The Supreme Court of the United Kingdom has recently [30th October 2020] given another judgment in a case where a defendant in a negligence claim raised the defence of ‘illegality’.
The basic facts of the case are these. The Claimant, Ms Grondona, bought a ground-floor flat (apartment) in October 2002. She borrowed £76,000 by way of a mortgage from Birmingham Midshires (a mortgage lender) to do buy the flat. However, Ms Grondona had procured the mortgage by fraud.
A firm of solicitors – Stoffel & Co (Stoffel) - had acted for Ms Grondona in her purchase of the flat. However, Stoffel negligently failed to file a form at the Land Registry for the transfer of the property.
Ms Grondona later defaulted on her repayments under the mortgage. Birmingham Midshires brought legal proceedings against her. Ms Grondona then brought legal proceedings in negligence against Stoffel (for failing to file the form).
Stoffel’s defence was that they were entitled to rely on the defence of ‘illegality’; namely, that because Ms Grondona had procured the mortgage by fraud (which was illegal), then her claim against them was barred.
However, the Supreme Court held that Ms Grondona’s claim against Stoffel was not barred by illegality. In reaching that decision, the Supreme Court relied on the earlier legal authority of Patel v Mirza  UKSC 42. This case set out a new policy approach to the defence of illegality. This policy was that in deciding whether a claim was ‘tainted by fraud’, the court must ask itself whether enforcing the claim would lead to an inconsistency which damages the integrity of the legal system.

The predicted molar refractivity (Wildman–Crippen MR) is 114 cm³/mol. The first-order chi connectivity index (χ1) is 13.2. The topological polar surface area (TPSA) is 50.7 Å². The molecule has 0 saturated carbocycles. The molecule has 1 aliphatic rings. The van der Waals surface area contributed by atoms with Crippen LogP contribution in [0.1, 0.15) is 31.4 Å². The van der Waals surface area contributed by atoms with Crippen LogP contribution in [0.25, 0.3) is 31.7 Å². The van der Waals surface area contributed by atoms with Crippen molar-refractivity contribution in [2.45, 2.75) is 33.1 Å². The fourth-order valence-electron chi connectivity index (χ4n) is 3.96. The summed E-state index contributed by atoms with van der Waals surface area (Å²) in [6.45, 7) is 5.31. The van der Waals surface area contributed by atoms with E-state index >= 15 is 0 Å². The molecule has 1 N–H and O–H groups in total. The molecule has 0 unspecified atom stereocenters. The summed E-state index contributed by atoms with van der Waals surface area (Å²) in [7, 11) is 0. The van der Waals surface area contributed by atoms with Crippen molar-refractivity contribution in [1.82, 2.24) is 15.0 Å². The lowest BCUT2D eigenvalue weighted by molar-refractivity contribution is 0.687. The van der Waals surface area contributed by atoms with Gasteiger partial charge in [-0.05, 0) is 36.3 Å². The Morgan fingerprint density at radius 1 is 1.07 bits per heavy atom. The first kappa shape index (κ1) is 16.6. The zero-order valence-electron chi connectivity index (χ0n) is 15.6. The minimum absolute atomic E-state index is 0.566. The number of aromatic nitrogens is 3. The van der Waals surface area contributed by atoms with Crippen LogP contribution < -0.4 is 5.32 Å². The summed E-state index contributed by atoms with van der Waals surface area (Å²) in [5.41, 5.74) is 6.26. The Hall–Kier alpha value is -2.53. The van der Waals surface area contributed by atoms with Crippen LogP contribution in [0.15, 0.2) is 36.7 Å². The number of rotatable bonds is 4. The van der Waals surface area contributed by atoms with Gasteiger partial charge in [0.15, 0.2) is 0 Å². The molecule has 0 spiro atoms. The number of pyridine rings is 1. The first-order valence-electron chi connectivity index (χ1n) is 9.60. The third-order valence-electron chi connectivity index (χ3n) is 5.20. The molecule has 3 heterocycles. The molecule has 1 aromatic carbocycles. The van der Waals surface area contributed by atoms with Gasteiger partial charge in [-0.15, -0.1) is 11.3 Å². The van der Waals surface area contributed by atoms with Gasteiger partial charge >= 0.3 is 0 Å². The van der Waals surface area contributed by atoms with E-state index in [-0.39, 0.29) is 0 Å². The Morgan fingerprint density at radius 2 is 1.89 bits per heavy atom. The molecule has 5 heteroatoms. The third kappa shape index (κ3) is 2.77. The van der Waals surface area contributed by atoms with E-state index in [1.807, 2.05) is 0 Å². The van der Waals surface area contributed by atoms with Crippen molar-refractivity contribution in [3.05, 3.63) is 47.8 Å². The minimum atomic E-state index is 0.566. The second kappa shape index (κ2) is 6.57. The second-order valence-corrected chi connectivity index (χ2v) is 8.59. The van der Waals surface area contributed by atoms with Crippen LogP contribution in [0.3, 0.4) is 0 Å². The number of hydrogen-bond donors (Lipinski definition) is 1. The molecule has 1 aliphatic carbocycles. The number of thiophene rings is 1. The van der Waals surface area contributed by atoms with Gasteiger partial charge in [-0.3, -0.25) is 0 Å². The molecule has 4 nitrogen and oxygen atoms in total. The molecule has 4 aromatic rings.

The court had to consider:
1. The purpose of the illegality (here, the fraud) and whether the claim enhances the illegality;
2. Any other relevant public policy;
3. Whether denying the claim would be a ‘proportionate response’ to the illegality.
In this case, the Supreme Court held that enforcing the claim would not help Ms Grondona to profit from her fraud. However, in any case, that was no longer the only consideration for courts when deciding whether a claim was barred by a claimant’s illegal acts or behaviour.
Match the following words from the text (1-10) with their meanings (a)-(j)
(a) to increase or further improve the quality of something.
(b) to fail to do something you should do (for example, pay for something), at the time you should do it.
(c) failure to exercise, in law, the right amount of care when doing (or possibly saying) something.
(d) something which is balanced and reasonable.
(e) to obtain or get something
(f) the state of being whole, undivided, and respected (because it has a valuable reputation)
(g) a wrongful act which is designed to deceive someone else, usually for financial gain
(h) a bad or undesirable quality (for example, because something is contaminated or polluted, or otherwise made imperfect.
(i) prevented or stopped from doing something by someone who has authority
(j) a legal agreement by which a bank or financial institution agrees to lend money to a borrower in order to buy a property (land or buildings.
This article is intended for the purposes of education and study only. It is not intended to be a statement of law. If you need legal advice, you must always seek the advice of a lawyer.
© Cambridge Legal English Academy 2020